The Falcons got back to it on Saturday night facing off against the Worchester Sharks. The baby birds took an early lead when the freshly returned to Springfield Tim Erixon fired a shot that would be deflected by Lukas Sedlak for his first pro goal. Late in the first period, Jake Hansen made it 2-0 and then early in the second the Sharks would make it 2-1. Late in the second, on the power play, Frederic St. Denis and Austin Madaisky would work the puck around finding Jonathan Marchessault who snapped a shot past the Sharks goalie. The assist was Madaisky’s first AHL point. Just under two minutes later, Jake Hansen struck again but it’d be Andrew Joudrey who would do most of the work. Joudrey took a shot as a Sharks player batted the puck into the air and he then sent a cross crease pass to Hansen to make it 4-1. The Sharks would score two late but the Falcons would win it 4-3 with Jeremy Smith making 26 saves for his second win of the season. Erixon would lead the way with three assists he and Hansen were the only Falcons with multiple points.
Sunday, the Falcons welcomed the Bridgeport Sound Tigers to The Nest with the Falcons earning a 3-1 win. Darryl Boyce opened the scoring with a shorthanded goal from Trent Vogelhuber. Two minutes later, Michael Chaput scored his second of the season on the power play with Tim Erixon and Jonathan Marchessault earning assists. Late in the second period, Erixon would strike again by scoring to make it 3-0 Falcons with Jake Hansen and Dalton Smith earning assists. The Falcons would allow a late shorthanded goal to make it 3-1 but were able to seal the deal. Mike McKenna made 20 saves in his first start and win of the season. Continue reading October 7-13 CBJ Prospect Week in Review
Have no fear, we’re not about to start humming Nadia’s Theme here (if you don’t know what that is youngsters, Google it), but with the NHL’s first games in the books, Patrick Roy’s inaugural tirade dully documented, and Nationwide Arena gearing up for its own debut tonight, it’s time to get down to the business of hockey in earnest.
The young, of course, are the Blue Jackets players themselves, who once again will be in the running for the youngest team in the league. How young? Only five on the roster (McElhinney, Gaborik, Tyutin, MacKenzie and Umberger) have ages beginning with a “3″, and two (Murray, Jenner) entered their 20′s. Feel old yet? No? Let’s try this one — not a single Blue Jacket player was alive for the USA’s ‘Miracle on Ice’ at the 1980 Lake Placid Olympics. I’ll wait while you retrieve your hearing aids and shawls . . . More on this in a bit. Continue reading The Young & The Restless — Hockey Time in Columbus!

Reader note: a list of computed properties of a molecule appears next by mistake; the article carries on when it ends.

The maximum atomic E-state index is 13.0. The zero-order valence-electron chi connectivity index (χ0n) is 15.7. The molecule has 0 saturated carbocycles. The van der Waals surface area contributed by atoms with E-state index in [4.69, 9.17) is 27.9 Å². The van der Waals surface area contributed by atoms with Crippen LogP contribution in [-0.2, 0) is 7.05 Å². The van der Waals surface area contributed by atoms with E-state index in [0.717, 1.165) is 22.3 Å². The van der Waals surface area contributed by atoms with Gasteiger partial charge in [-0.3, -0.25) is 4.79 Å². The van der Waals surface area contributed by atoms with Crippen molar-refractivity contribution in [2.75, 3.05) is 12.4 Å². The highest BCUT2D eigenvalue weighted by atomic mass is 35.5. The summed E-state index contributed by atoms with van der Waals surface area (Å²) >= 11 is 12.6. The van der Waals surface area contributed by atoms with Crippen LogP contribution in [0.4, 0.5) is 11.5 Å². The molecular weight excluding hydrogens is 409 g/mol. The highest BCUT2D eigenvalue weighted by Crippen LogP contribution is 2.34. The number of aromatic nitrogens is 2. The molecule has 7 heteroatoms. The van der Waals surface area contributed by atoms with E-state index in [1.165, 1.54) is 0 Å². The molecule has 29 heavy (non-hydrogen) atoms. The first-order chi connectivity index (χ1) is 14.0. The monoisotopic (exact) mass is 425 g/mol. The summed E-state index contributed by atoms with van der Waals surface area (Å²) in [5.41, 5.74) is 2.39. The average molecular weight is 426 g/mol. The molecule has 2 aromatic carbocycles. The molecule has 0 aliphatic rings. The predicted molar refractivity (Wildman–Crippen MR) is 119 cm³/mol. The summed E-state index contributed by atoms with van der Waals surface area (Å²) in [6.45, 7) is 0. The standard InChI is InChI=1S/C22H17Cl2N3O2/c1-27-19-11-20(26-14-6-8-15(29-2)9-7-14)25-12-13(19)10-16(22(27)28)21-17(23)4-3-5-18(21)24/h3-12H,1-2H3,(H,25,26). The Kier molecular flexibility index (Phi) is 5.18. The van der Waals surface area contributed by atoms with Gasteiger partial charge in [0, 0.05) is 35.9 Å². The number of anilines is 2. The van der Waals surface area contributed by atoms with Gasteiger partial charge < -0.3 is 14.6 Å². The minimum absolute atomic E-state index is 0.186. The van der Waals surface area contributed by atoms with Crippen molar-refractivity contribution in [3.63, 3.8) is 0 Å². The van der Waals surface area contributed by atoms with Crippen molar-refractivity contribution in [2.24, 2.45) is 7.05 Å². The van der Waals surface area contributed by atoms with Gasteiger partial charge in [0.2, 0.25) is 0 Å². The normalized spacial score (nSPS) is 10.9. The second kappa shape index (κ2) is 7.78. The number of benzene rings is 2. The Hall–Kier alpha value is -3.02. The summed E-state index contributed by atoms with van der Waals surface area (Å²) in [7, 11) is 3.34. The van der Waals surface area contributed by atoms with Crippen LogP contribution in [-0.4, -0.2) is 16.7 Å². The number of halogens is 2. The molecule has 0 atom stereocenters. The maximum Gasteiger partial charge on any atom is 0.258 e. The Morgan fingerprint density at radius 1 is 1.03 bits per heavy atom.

In the previous installment, we focused on the offensive zone — examining how much scoring would likely be needed, and where those goals might come from. We now turn our sights to the other side of center ice — between the trapezoid and the blue line. Seven players spend the majority of their ice time here, with their primary purpose to prevent the other side from finding the back of the net. If they do that well, the pressure on the scoring end goes down. Of course, if the scorers don’t uphold their side of the bargain, the pressure on the blue line and in goal increases as well. One of the key attributes for defensemen and goalies alike is just how well they can handle that pressure over the course of an 82-game season.
Goal differential is a key metric for determining success. After all, you need to score more than your opponent to win a game, so it should not be shocking that most teams that make the playoffs have positive goal differentials. It’s not universal — the Islanders made the playoffs last year with an even goal differential, and Washington made the playoffs the prior season with an eight-goal deficit. However, if the post-season is your goal, you’d better plan on a positive number for this statistic. Note that not a single club with a positive differential missed the playoffs in the 11-12 campaign, and only one squad had that fate last year. That’s right . . . the Columbus Blue Jackets. The club ended up with a positive goal differential (+1) for the first time in franchise history last year . . . and was edged out by Minnesota (differential minus -5 ) for the playoffs. Columbus was minus-4 in its 2008-09 playoff run, while the Wild missed the dance, despite having a differential of +19. So, the Minnesotans likely viewed last season as sweet revenge.